5 drinks to try if you’re tired of Pimm’s

Swap your lukewarm party pitcher for one of these continental appetizers, says Emma Hughes.

Whisper it: not everyone likes Pimm’s. Everything that goes with it, absolutely, but the drink itself?

Some of us tolerate this sugary suspension of fruit salad in the same way as soggy sandwiches and finger-sticking picnic chairs: it’s simply one of the admission prices for English socializing. But, given the choice, we probably wouldn’t choose to start with a wearable wasp magnet mug.

The good news is, whether you don’t like Pimm’s or you like it but sometimes want to try something different, the choice is yours. A huge one, in fact: cast your eyes towards Europe and a whole new world of revelers will open up.

Aperitif Where appetizersdepending on whether you are in Italy or France — from Latin aperitif, meaning to open, are designed to prepare the palate, as well as set the mood. Aperol, the vibrant orange blend of gentian and rhubarb that launched 1,000 spritzers, needs no introduction. Here are five slightly lesser-known, but no less delicious, alternatives.

1 campari

A ruby ​​red Italian icon, Campari was invented in 1860 by Gaspare Campari. The exact recipe remains a closely guarded secret, but the blend of many herbs, spices, rinds and rinds contains woody cascarilla and is thought to include the citrus chinotto.

It is delicious served simply with soda and is sometimes sold ready-made in small red glass bottles suitable for picnics; look for it in Italian delicatessens.

Drink it at home… At a Negroni (along with Tanqueray and Martini Rosso) at Quo Vadis in Soho, which has one of London’s best cocktail menus, including a strong selection of Campari-based cocktails, if you want to start your evening with something less impactful (quovadissoho.co.uk).

…and abroad The prices may be extortionate, but if you’re in Milan, you should definitely make time for a drink at Camparino in Galleria. Opened by the son of Campari’s inventor in 1915, it’s a stone’s throw from the Duomo and features beautifully ornate wooden interiors in the Bar di Passo downstairs (www.camparino.com)

2 Dubonnets

No appetizer list would be complete without Dubonnet, a blend of fortified wine, herbs and spices that includes a touch of quinine. Invented in Paris in 1846 by French chemist Sir Joseph Dubonnet to mask the taste of antimalarials taken by French soldiers in North Africa, it was originally made on the site of the Palais Garnier in the 9th arrondissement.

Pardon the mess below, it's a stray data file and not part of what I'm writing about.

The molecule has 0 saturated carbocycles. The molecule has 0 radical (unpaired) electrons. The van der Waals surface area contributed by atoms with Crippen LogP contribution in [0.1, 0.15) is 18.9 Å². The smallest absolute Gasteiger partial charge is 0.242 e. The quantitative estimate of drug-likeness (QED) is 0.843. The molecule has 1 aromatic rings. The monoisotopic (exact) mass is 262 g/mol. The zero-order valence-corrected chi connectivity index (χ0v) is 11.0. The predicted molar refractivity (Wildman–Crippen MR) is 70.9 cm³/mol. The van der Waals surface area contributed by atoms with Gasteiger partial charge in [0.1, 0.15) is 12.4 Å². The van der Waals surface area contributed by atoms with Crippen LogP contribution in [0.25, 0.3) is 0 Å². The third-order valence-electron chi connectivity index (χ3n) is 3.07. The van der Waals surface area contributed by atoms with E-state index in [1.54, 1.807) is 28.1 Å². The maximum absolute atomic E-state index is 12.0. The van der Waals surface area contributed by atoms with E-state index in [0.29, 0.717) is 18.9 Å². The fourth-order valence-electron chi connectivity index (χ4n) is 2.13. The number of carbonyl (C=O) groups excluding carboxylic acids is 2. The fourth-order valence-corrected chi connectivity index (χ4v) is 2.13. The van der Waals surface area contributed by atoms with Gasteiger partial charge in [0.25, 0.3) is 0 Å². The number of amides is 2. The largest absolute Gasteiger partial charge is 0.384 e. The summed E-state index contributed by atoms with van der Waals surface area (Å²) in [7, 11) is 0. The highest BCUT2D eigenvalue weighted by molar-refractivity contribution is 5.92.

On this side of the Channel, it has long been a favorite in royal circles. Both the Queen and the late Queen Mother have been described as appreciative of her, and last year she was finally granted a Royal Warrant.

Drink it at home… With two parts Dubonnet to one part gin, on ice with a slice of lemon, according to the reported royal preference. To commemorate the Queen’s Platinum Jubilee, Cornish spirits maker Mainbrace has launched a Cornish Dry Gin with lemon verbena harvested at St Michael’s Mount – and it would fit the bill perfectly (£34.99; www.mainbracerum.com)

…and abroad Parisians still remember the famous “Dubo, Dubon, Dubonnet” posters once ubiquitous throughout the city and the metro. It is at the Hemingway Bar of the Ritz Paris that we drink it (www.ritzparis.com)

3 Lillet Blanc

This lemony, quintessentially French aperitif – a blend of white wine and liqueurs, distinguished from vermouth by the absence of absinthe – has a bottle straight out of a Toulouse-Lautrec painting, but a list of ingredients overall, with sweet Spanish and Moroccan oranges and bitter green orange zest from Haiti all featured.

Lillet is the late 19th century brainchild of two brothers, the Lillets, who worked as wine and spirit merchants in Bordeaux. Today, there are several Lillets: the white is sweeter and contains less quinine than the others.

Drink it at home… The Vesper Martini, James Bond’s favorite drink, is featured in Casino Royale (1953) as containing “three measures of Gordon’s, one of vodka [and] half a measure of Kina Lillet [Lillet Blanc’s predecessor, which was heavier on quinine and sugar than the modern version]’. Order one at the legendary Dukes Bar in Mayfair (www.dukeshotel.com)

…and abroad In Bordeaux, of course, at La Brasserie Bordelaise, which has all the Gallic charm one could wish for, plus an extremely well-stocked vaulted cellar (www.brasserie-bordelaise.fr)

4 Vermouths

When drunk neat, fortified wines tend to be associated with after-dinner digestives. But despite being an essential component of everything from martinis to Manhattans, vermouth also makes a wonderful unadorned pencil sharpener, which is how it is often drunk in Portugal, Spain, Italy and France. . Enjoy it with ice and a slice of orange or old-fashioned with sparkling water on the side.

Drink it at home… Andrew Edmunds, a bohemian Soho mainstay since 1986, serves up spiced English vermouth over ice as you browse the menu (www.andrewedmunds.com).

…and abroad Vermouth bars are a big new thing in Barcelona. Local favorite La Vermuteria del Tano has been around for ages; it has retained barrels on the walls and its original marble countertops. Accompany your vermouth with crisps and preserved: premium quality canned fish.

5 Select

Think spritzes are all about Aperol? Think again. Select, which was created in Venice in 1920 by Fratelli Pilla & C, lends itself to mingling with none other than the sweetness of its more famous cousin Day-Glo.

Don’t be fooled by its raspberry-pink hue: it’s an almost savory herbaceous liqueur with notes of juniper berries that give it a unique, almost resinous character.

Drink it at home… In a Venetian Spritz with Prosecco, soda and olive at Celentano’s in Glasgow, a modern and lively Italian at Cathedral House (celentanosglasgow.com).

…and abroad Where else but Venice? Osteria Acquastanca on Murano is a good place for a seafood lunch launched with Select Spritzes (acquastanca.it).